7. Overfeeding the fish. You don’t have to worry about your fish going hungry. Fish don’t need much food and contrary to popular belief, don’t need to be fed daily. If you feed them too much, you’ll cause more harm than good.
Aquarium fish can be fed once a day or less. When feeding, the rule of thumb is only enough food to be consumed within two minutes. If the fish don’t eat all the food, it’ll decay in the water, causing ammonia and nitrite levels to rise. This is very dangerous to the fish.
8. Using to small of a filter. Over-filtering an aquarium will never be an issue, but it’s fairly easy to under-filter one. Aquarium filters are rated by how many gallons they filter per hour. They have suggested tank sizes that they work best with.
This rating system works well, but if you’re going to keep an aquarium with large monster fish or ones that produce a lot of waste, you may want to consider using an oversized filter.
For best results, always buy a filter that is rated to fit an aquarium a larger than the one you already have. You can always turn the water flow down if you find the current is too strong for the fish.
9. Seeking advice from inexperienced hobbyists. It’s difficult to know which techniques will be most effective when starting out with a new aquarium setup if you’re new to the hobby. The best thing to do is follow one reliable source of information for fish keeping.
You will quickly realize that every fish owner has different experiences and techniques. This results in different experiences and successes with keeping fish. I’d recommend finding a local fish store that’s run and managed by the owners and get help from them.
Most big box type stores have employees that don’t know what the nitrogen cycle is.
10. Buying fish that you have no idea how to keep. Before buying new fish, always research them to make sure they’re compatible with existing inhabitants and won’t outgrow your tank. Some fish need specific water parameters such as hard water or soft water, which you may not be able to get from your local tap water.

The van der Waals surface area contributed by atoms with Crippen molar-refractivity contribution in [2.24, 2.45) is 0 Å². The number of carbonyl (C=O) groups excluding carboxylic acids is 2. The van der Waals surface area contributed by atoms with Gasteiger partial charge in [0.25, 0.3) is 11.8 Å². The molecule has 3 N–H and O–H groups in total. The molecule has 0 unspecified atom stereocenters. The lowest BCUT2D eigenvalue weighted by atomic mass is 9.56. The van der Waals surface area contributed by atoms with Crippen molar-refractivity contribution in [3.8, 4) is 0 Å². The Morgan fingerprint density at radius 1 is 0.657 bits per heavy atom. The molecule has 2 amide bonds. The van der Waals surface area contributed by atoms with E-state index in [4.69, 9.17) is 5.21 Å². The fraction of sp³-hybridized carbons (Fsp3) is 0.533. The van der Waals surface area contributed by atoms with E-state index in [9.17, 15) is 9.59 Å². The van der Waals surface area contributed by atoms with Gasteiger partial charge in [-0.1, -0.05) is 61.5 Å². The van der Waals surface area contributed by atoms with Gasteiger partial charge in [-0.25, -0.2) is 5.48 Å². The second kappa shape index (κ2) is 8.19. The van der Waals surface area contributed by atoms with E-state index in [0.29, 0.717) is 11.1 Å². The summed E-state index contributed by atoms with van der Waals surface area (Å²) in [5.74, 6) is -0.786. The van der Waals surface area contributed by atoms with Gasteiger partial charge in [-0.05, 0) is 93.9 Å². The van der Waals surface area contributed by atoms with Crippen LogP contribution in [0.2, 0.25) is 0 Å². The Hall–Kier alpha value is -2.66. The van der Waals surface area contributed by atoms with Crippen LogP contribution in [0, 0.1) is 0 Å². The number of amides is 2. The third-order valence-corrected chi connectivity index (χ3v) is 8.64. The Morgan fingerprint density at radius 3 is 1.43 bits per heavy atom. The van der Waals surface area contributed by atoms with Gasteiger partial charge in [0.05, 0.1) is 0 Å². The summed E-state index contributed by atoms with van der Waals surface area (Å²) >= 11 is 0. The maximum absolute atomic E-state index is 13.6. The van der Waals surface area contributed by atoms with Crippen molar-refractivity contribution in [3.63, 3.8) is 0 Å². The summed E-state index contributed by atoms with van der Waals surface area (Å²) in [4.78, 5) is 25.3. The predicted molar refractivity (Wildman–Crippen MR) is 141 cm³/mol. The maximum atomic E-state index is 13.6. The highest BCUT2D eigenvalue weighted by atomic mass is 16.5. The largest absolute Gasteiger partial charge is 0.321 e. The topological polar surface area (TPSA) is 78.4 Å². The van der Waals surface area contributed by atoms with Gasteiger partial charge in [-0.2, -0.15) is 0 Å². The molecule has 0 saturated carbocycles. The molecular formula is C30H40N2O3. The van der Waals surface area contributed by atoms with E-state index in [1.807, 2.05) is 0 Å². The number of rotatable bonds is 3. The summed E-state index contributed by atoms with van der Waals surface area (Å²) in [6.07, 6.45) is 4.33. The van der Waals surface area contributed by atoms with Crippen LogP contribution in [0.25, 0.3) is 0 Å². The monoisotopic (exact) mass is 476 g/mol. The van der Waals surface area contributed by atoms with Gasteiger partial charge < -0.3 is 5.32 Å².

My tap water happens to be extremely hard and wouldn’t be ideal for fish such as neon tetras. If you’re thinking about buying fish, make sure you know what kind of specialized food they might require beforehand. Carnivores and herbivores will require a different diet.
11.Leaving the light on for too long. Fish need a resting period, just like every other creature on earth. The lighting should reflect that of a typical day/night cycle. Keeping the aquarium light turned on for too long stresses the fish and promotes unsavory algae growth.
To create a consistent lighting schedule for your fish tank, I highly recommend using a timer if your lights don’t already have one. My lighting schedule is lights on at 1PM and off at 9PM. Before 1PM the tanks get indirect sunlight.
12. Over-cleaning a new tank setup. When a new aquarium is first set up, the biological balance is fragile and it takes time for the water parameters to stabilize. Don’t clean the gravel or the filter if it doesn’t need it. Doing so could destroy beneficial bacteria and disrupt the water parameters. This could cause the nitrogen cycle to start all over again and will kill your fish.
If your aquarium or filtration system seems to require cleaning within the first 2 to 3 months, your filter is too small and you may have too many fish or you may be feeding them too much.
13. Topping off the water instead of doing regular water changes. “Topping off” the tanks water doesn’t remove toxins. If you don’t remove water from the tank, toxins build up. Nitrates can only be removed by vacuuming the substrate.
If you have a freshwater tank with live plants, they’ll absorb some of the nitrates, but water changes should still be performed. This causes stress for your fish and weakens their immune system which makes them more vulnerable to disease.
Performing regular tank maintenance is one of the most important things you can do for your aquarium.
14Not setting up the inside of the tank properly. Understanding what your fish need to live a healthy and long life is important. For example, if you have cichlids, you want open space and decorations like rocks that won’t move easily.
If you have a tank with smaller fish like tetras, you should have plants or other decorations where they can hide in, if necessary. If your fish feel safe, they won’t be stressed so do your due diligence in advance.
In conclusion, everything boils down to understanding the relationship between healthy aquarium water and the fish in the tank. You need to know how to keep your water parameters stable as well as what the right kind of fish are for your tank setup.
Once you have a good balance between these things, your tank will be healthy and your fish will be happy.